As we’re getting closer to
29th March 2019 12th April 2019 31st October 2019 where Brexit will be enforced, it’s important to discuss its impact on one of our country’s most promising sectors, which is the information and technology sector.
The Aftershocks and The Current Situation
In the immediate aftermath of the Brexit Vote, the currency rate of the pound against the Dollar and the Euro dropped dramatically. This affected the UK economy as a whole and the IT industry was no exception. A large amount of Hardware and Software required in the UK is produced by other members of the European Union and the United States, meaning prices rose rapidly for tech companies and their end user. Although there has been some recover at times in the exchange with the US Dollar it remains low now along with the Euro exchange rate which has never recovered and declined further still.
Until March 2019, the UK will remain a member of the EU, which means that no legal changes will affect UK businesses in the time being and probably not until the end of the 21-months transition period as well. After that, the impact depends upon which terms the UK and EU have agreed on for building their future relationship.
In the last few weeks, talk of a no-deal Brexit started looming and people are divided about its possible impact on our industry. Even though the tech industry is known to be flexible and can quickly cope with changes in the market, there are few points to consider:
Before March 2019, the collection and protection of personal data in the UK will still be governed by two laws: The GDPR, which is an EU-level legislation that governs data protection and privacy for all individuals within the European Union and the European Economic Area, and the Data Protection Act 2018, which is a national law that updates the data protection laws in the UK and complements the European Union’s General Data Protection Regulation.
After March 2019, there will be no immediate changes regarding the data security and privacy standards within the UK as the Data Protection Act 2018 will remain in place. The main concern is the flow of data between the UK and EU. The GDPR states that EU organisations are not permitted to transfer personal data outside of the EU unless there is a legal basis for doing that. They are however permitted to transfer this data within the EU.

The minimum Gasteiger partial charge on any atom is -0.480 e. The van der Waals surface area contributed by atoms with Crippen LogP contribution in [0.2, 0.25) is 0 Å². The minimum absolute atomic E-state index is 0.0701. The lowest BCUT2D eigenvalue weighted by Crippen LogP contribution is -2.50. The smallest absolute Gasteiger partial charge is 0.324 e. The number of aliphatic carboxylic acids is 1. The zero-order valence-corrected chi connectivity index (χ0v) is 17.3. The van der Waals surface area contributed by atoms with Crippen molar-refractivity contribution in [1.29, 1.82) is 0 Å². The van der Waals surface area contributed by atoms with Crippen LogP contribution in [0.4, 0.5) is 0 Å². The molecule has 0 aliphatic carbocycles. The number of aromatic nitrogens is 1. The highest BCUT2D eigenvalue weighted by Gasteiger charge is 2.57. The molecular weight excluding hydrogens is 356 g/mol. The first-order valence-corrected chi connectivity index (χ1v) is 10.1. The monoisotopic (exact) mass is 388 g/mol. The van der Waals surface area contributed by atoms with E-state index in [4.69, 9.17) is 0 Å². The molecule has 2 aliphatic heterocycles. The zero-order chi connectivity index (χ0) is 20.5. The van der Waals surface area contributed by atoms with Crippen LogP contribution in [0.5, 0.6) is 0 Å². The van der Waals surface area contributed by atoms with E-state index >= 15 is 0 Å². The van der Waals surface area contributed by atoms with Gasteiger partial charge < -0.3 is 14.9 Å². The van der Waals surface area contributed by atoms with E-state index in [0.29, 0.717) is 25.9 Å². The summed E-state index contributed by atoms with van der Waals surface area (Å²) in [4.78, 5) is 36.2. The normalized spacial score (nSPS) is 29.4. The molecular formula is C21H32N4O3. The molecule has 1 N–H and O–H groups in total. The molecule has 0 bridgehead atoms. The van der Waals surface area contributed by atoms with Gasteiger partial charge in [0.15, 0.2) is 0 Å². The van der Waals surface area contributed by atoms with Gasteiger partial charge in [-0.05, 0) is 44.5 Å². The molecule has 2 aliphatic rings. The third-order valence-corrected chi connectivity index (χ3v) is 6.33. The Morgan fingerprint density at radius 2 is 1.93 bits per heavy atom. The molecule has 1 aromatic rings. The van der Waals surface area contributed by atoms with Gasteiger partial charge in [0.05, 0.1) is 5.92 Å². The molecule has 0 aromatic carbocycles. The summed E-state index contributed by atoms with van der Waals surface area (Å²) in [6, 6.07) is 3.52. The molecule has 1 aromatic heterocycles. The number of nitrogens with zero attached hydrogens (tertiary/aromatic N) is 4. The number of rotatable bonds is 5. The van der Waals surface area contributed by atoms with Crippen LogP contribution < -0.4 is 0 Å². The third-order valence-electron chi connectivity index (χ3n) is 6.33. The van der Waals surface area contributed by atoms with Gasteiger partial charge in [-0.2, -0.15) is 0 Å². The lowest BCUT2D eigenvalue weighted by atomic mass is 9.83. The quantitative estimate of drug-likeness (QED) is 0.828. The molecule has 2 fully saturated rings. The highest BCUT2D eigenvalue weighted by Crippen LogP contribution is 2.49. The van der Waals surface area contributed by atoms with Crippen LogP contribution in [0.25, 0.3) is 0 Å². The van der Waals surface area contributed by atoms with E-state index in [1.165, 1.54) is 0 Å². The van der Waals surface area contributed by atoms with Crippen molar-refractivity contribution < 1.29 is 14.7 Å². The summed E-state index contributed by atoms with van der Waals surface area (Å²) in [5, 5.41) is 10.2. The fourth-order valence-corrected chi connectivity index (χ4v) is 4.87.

The UK government has clearly announced that in case of a No Deal, the UK will still allow the flow of data to the EU. UK organisations on the other hand will need to actively discuss with their EU partners on which legal basis they can receive personal data from them. This could be for example the standard contractual obligations a client may have with both the UK organisation and its EU partner.
There’s another option on the table: The EU can make an adequacy decision through which it allows the flow of data to the UK without restrictions. The decision can only be taken if the EU deems that the UK’s level of personal data protection is essentially equivalent to that of the EU. The conversations about this are still ongoing and it’s not clear yet if the EU will take such decision.
A recent report by the Office of National Statistics states that EU nationals contributed 7% of the UK labour market in 2016. The highest number of EU-nationals (510,000) were employed in elementary occupations and low-paid jobs compared to 352,000 employed in professional occupations.
A no-deal Brexit will affect the tech sector at two levels: The sudden shortage in IT professionals and difficulties in filling vital low-skilled tech jobs.
A report by the university of Oxford’s Migration Observatory said that the UK have two options to help EU migrants entering the UK and avoid the negative impacts of a no-deal Brexit: expanding an existing “Youth Mobility” scheme to include EU countries, or introducing a work permit system specifically for low-paid jobs in some industries.
The European Investment Fund (EIF) has already shut the door in front of UK tech startups as its 2017 contribution to UK focused funds has fallen by 91 per cent from 2016. The EIF’s overall funding to the EU remains stable at €9.3 billion. The UK focus funds have on the other hand dropped from €708.8 million in 2016 to only €61.1 million in 2017 with no future funding foreseen.
Looking at the bright side, the recent report by Tech Nation states that London is the second most connected ecosystem in the world and the third global start-up ecosystem. It is important that we all look to the outstanding capabilities of our tech sector, think beyond our boarders and invest in our national skills to maintain the growth of this sector and eliminate the possible negative effects of a no-deal Brexit.
What’s your opinion about this subject? Please share it with us in the comments below.
This article has been edited based on extensions of Article 50.